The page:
holding that a disputed payment need not be accrued until the time for appeal has expiredSummary of this case from Schlumberger Technology Corp. v. U.S.
June 14, 1937.
Upon Petition to Review a Decision of the United States Board of Tax Appeals.
Petition by H. Liebes Co. to review a decision of the Board of Tax Appeals sustaining a deficiency assessment imposed by the Commissioner of Internal Revenue.
Joseph Haber, Jr., of San Francisco, Cal., for petitioner.
Robert H. Jackson, Asst. Atty. Gen., and Sewall Key, Norman D. Keller, and E.W. Pavenstedt, Sp. Assts. to Atty. Gen., for respondent.
Before WILBUR, GARRECHT, and HANEY, Circuit Judges.
The Board of Tax Appeals decided that there was a deficiency in the income tax paid by petitioner for the fiscal year ending January 31, 1930, in the sum of $11,906.43. Petitioner filed a petition asking review by this court of that decision.
Certain facts related in Whitelaw v. United States (D.C.Cal.) 9 F.2d 103, are helpful, historically, to an understanding of the facts before us. After the United States had purchased Alaska from Russia, these two countries divided jurisdiction as to taking seals in the Bering Sea between them, and each government claimed to have absolute jurisdiction over its entire share, outside as well as within the 3-mile limit. British and American subjects carried on sealing operations in that sea. An arbitration tribunal decided later that jurisdiction of the United States did not extend beyond the 3-mile limit. The United States thereupon compensated for seizure by it of British vessels beyond the 3-mile limit. Likewise, Russia compensated for American vessels seized by it, beyond the 3-mile limit.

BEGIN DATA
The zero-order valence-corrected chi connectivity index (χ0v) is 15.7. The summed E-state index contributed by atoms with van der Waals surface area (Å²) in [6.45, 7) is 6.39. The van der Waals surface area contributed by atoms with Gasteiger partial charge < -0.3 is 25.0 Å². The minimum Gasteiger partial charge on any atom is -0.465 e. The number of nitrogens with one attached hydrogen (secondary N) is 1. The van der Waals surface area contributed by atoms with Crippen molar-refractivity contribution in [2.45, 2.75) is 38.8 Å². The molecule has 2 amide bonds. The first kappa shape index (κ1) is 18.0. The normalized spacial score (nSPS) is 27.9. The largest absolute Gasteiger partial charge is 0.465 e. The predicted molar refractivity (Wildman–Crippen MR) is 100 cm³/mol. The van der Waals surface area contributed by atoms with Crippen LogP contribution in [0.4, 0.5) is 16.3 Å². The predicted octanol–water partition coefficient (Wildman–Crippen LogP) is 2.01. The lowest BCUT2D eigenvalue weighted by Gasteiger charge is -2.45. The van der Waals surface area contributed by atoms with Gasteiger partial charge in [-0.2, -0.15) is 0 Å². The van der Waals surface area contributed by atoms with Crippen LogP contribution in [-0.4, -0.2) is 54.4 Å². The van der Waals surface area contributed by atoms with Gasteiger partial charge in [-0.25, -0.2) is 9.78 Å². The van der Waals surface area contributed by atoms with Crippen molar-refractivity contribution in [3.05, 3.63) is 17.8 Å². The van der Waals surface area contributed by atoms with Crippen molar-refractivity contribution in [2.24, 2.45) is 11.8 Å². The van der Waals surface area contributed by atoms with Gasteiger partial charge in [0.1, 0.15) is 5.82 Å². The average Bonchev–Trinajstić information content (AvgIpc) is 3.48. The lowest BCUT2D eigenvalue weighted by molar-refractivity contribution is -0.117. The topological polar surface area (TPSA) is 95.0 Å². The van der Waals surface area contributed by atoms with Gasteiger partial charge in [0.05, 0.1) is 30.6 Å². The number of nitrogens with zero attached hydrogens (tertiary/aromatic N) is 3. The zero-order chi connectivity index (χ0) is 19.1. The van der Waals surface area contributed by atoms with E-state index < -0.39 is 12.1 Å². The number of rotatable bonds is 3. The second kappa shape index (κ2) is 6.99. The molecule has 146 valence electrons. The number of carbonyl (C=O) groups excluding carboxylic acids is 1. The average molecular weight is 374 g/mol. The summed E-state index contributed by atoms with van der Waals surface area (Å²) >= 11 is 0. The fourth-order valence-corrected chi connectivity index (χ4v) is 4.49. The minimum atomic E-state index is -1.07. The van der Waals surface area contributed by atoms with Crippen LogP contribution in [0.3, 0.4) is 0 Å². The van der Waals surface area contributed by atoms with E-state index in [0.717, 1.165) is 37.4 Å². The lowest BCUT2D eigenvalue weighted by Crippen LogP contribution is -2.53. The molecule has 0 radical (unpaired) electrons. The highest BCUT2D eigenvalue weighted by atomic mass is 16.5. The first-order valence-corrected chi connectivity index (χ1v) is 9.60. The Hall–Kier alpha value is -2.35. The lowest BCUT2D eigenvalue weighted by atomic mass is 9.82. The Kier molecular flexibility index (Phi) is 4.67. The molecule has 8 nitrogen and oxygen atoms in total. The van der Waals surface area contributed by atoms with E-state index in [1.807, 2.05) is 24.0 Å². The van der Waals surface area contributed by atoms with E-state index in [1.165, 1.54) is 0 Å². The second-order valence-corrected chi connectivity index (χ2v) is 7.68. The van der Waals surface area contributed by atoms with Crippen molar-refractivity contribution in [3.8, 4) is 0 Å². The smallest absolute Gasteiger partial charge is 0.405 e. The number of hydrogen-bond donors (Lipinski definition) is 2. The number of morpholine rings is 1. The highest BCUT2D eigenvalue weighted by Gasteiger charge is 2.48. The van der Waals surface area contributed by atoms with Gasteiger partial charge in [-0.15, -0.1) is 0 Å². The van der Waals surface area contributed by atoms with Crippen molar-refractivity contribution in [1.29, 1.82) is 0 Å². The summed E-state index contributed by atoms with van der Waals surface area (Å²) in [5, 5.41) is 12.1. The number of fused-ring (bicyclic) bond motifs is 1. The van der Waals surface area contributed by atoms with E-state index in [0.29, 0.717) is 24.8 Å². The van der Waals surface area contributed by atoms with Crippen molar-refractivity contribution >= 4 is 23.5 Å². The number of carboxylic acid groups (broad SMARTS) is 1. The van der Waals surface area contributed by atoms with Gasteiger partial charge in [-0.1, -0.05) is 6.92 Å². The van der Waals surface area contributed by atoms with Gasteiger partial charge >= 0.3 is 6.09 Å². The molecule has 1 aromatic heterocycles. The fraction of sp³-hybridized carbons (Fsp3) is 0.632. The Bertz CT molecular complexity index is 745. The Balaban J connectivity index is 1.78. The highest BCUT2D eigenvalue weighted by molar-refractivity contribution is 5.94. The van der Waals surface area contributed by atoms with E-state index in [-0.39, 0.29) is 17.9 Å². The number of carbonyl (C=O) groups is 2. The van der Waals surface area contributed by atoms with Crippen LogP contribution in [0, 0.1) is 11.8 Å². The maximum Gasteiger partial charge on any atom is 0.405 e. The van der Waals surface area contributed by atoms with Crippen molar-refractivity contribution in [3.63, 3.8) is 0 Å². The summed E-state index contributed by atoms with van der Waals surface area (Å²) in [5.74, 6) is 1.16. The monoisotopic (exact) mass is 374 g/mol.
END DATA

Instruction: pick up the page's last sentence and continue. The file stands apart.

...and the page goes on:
A decision of this court held that the jurisdiction of the United States did not extend beyond the 3-mile limit, so that vessels owned by citizens of this country, seized by the United States, were seized unlawfully. Whitelaw v. U.S. (C.C.A.9) 75 F. 513, 21 C.C.A. 434. No remedy was afforded such owners, however, until the Act of June 7, 1924, 43 Stat. 595 (28 U.S.C.A. § 52), was passed. By the terms of that act, jurisdiction was conferred on a California District Court to hear and determine such claims "for damages or loss occasioned by or resulting from the seizure, detention, sale, or interference with their voyage by the United States of vessels charged with unlawful sealing in the Bering Sea and water contiguous thereto and outside of the three-mile limit during the years 1886 to 1896, inclusive, and to enter judgment therefor."
It appears from the stipulation of facts that the surviving trustee of Pacific Trading Company, a California corporation which had been dissolved, sued on a claim for interference with sealing operations of its vessels, case No. 17,540. In case No. 17,541 petitioner sued on a claim for interference with such operations of its vessels. In case No. 17,543, the surviving trustee mentioned and others sued for interference with the sealing operations of a vessel, an 11/16 interest in which was owned by Pacific Trading Company, and the remainder by others.